The age of fossil fuels is drawing to an end, and some believe the 21st century will be the age of the biofuels. A team of UTS researchers are currently working on one promising option – algae building technology – with the hope that it will be the next big thing in green buildings.
It’s quite likely that algae building technology isn’t a term you are familiar with. I certainly had never heard of it until Professor Peter Ralph from UTS’s C3 research group and expert in microbiology showed me an Arup designed building in Hamburg, Germany, with algae façade panels called the BIQ building.
How it works
It turns out that solar thermal energy is produced in the façade panels, called photo bioreactors (PBRs), where the algae grows in water. The solar thermal energy (heat) is extracted using heat exchangers and stored below ground in a central plant where it heats a separate supply of water for use within the building.
The biomass produced in the panels is harvested every three to four weeks to be converted to biofuel (either on or offsite, depending on the scale of project), which provides energy for heating and cooling equipment and building services.
The biomass grown totals around 30KWh metre square per year.
The biofuel is used for hydronic heating in winter and hot water throughout the year to cater to the mild winters and mild summers typical of Hamburg’s marine west coast climate (northern hemisphere).
The water temperature of the panels is controlled by the speed of fluid flowing through them, with lower flow rates giving more time for sunlight to warm the water passing through.
Additionally, the amount of heat extracted via heat exchangers affects the PBR water temperature. Maximum temperature within the PBRs is kept around 40oC, because higher temperatures harm, or even kill, the microalgae.
Because the temperature of the panels needs to stay reasonably low, this limits the practical use of the extracted heat to mainly a pre-heating function for other building systems.
In a warmer climate such as Australia, this might vary.
So can it work in Australia?
Twelve months later after researching algae (and what an amazing organism it is – there are over 500,000 different species apparently) and interviewing 23 built environment professionals such as engineers, building surveyors, property managers, facility managers, contractors, sustainability managers, planners and valuers, we had a pretty comprehensive understanding of the drivers and challenges the technology might face.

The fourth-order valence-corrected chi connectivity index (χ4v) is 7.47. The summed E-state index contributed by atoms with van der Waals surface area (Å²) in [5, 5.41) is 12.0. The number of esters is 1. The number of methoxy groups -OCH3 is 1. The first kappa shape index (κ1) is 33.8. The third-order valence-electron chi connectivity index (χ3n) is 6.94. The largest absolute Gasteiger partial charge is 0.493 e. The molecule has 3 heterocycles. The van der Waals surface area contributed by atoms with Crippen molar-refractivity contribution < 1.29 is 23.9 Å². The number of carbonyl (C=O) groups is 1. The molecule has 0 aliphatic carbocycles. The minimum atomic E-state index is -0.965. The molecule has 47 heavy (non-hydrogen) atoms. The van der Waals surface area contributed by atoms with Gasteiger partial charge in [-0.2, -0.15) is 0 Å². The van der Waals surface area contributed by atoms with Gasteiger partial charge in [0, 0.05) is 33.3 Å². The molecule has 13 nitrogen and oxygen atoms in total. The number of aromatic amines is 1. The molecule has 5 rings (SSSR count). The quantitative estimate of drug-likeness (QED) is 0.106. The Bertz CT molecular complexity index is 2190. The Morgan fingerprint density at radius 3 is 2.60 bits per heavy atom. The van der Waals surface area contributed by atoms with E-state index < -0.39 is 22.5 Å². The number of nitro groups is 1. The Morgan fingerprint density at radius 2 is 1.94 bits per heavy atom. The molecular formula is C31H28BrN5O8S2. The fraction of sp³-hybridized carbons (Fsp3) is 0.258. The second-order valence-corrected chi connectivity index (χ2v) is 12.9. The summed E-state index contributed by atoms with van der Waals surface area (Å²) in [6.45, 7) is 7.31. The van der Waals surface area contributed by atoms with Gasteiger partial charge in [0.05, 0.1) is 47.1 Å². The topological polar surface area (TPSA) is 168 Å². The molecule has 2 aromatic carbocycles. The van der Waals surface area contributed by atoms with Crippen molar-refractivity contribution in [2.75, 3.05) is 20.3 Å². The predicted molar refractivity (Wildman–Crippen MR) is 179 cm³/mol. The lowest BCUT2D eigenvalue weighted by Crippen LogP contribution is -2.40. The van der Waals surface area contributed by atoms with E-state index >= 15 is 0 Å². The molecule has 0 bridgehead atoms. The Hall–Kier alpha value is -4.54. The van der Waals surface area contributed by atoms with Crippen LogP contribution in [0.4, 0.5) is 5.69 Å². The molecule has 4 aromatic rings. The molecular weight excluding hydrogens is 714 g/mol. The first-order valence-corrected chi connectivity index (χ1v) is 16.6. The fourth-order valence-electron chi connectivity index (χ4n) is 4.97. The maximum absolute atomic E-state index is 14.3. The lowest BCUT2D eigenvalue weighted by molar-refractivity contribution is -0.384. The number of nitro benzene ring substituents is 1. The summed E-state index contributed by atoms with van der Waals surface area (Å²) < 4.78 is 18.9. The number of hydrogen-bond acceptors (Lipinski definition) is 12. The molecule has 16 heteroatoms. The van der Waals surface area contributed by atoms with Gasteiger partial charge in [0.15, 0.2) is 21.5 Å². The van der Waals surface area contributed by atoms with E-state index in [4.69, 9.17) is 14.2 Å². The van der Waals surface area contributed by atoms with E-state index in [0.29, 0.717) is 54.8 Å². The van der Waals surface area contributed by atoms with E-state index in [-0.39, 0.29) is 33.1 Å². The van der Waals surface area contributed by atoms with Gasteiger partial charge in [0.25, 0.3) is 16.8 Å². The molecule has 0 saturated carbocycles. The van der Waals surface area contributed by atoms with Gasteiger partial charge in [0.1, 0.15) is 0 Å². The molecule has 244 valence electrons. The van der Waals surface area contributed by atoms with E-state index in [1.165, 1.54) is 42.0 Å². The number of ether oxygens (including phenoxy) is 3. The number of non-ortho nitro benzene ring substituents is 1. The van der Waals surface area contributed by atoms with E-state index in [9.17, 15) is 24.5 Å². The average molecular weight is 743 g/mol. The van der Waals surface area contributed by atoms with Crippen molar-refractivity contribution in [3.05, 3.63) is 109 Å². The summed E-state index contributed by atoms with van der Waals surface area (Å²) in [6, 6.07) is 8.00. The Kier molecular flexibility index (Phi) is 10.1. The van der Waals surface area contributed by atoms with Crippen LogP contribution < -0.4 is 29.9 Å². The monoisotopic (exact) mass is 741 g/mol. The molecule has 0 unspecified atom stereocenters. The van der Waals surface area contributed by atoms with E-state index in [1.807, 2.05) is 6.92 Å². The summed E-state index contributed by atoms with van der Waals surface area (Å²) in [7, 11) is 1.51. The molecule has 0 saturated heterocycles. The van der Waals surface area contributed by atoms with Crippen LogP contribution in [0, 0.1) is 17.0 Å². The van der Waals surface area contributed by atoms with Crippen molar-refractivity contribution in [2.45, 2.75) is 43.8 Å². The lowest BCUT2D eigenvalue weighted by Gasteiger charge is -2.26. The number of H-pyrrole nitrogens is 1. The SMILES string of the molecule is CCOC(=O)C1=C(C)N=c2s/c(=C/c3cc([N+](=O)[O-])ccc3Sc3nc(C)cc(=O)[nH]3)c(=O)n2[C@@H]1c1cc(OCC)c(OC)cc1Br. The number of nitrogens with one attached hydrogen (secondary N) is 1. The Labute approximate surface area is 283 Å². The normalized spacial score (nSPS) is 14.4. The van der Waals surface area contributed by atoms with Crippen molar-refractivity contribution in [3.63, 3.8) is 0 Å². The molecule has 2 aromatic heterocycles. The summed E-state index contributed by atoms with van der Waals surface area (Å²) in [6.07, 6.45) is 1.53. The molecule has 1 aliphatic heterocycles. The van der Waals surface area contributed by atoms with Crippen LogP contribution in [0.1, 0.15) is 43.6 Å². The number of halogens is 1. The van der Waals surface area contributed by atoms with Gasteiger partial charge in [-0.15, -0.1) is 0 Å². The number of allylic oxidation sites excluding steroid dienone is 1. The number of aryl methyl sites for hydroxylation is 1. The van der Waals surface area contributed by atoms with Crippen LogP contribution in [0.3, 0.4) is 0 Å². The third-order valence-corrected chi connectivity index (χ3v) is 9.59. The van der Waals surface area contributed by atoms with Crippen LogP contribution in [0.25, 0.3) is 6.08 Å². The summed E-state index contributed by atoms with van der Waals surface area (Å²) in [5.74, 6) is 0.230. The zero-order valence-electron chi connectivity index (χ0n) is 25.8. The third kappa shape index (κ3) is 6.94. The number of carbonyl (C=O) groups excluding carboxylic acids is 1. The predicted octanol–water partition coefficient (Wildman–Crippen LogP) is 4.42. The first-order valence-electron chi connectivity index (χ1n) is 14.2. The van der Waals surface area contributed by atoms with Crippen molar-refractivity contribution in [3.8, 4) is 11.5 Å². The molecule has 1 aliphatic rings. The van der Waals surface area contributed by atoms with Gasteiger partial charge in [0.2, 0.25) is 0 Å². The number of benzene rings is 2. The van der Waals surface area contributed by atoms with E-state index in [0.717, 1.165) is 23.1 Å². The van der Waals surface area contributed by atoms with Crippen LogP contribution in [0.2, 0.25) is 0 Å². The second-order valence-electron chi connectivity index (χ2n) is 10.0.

We’d also learned algae can be used to bioremediate black and greywater, meaning it has the potential to clean water on site for reuse, flushing toilets and watering soft landscaping exists.
Combined with high thermal mass and passive house design technologies to further reduce operational energy consumption in cooling and heating, algae building technology could offer another way to mitigate built environment related greenhouse gas emissions.
Drivers and barriers to algae building technology
Environmental drivers include carbon abatement, bio building technology and greater ratings in environmental tools such as BREEAM, Green Star or LEED.
As well as leading to lower operational GHG emissions, if adopted on a larger scale this technology could help mitigate the urban heat island effect. It could also reduce loading on existing energy infrastructure.
Another driver is the possibility to retail the biomass to pharmaceutical companies, where high value algae species are used, or for potential food production, with potential sales revenue offsetting energy costs.
It could also gain innovation points in building-rating tools which then generate higher capital and rental values in some markets.
But with all new technologies, there is a risk that the innovation does not perform as predicted and this needs to be managed, as current renewables such as solar, PV and wind produce more energy than algae.
It’s worth pointing out that there was a time when solar energy cost over $2700 a watt in the 1950s and production levels were nowhere near as high as they are today.
Moreover, Australian algae production rates may be higher than Germany because there is more sunlight over longer periods of time. The BIQ building in Hamburg is even shut down due to lack of winter sunlight which would not be a problem in Australia, though overheating may be an issue.
Other downsides include fears about odours, contamination and leaks because some algae species contain hepatotoxins and neurotoxins, which are harmful to humans. Any damage could cause leakage and unpleasant smells.
Drivers and barriers to algae building technology
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Where the research is at
Following the feasibility study into the drivers and barriers to using algae building technology in Australia, we secured further funding from the City of Sydney and partnered with Lendlease, GJames and Arup to design and test the algae prototype panels.
Two portable one metre squared panels will be set up on the rooftop of UTS’s Science building in the coming months, where their performance will be monitored over twelve months.
By understanding the inner workings of PBR cells, especially in the Australian environment, we hope to not only answer the question “will this work?”, but be able to optimise PBR design to increase the attainable benefits.
We hope, in time, to see that economies of scale and innovation do to this technology what it did to solar energy; for costs to plummet from over $2700 a watt to $1.14 in just over 50 years and for production rates to increase beyond all predictions.
Professor Sara J Wilkinson is professor of property at UTS and is a chartered building surveyor. She works at the intersections of sustainability, urban development and transformation. Dr Marc Carmichael is a lecturer at the UTS School for Mechanical and Mechatronic Engineering and a member of the Centre for Autonomous Systems.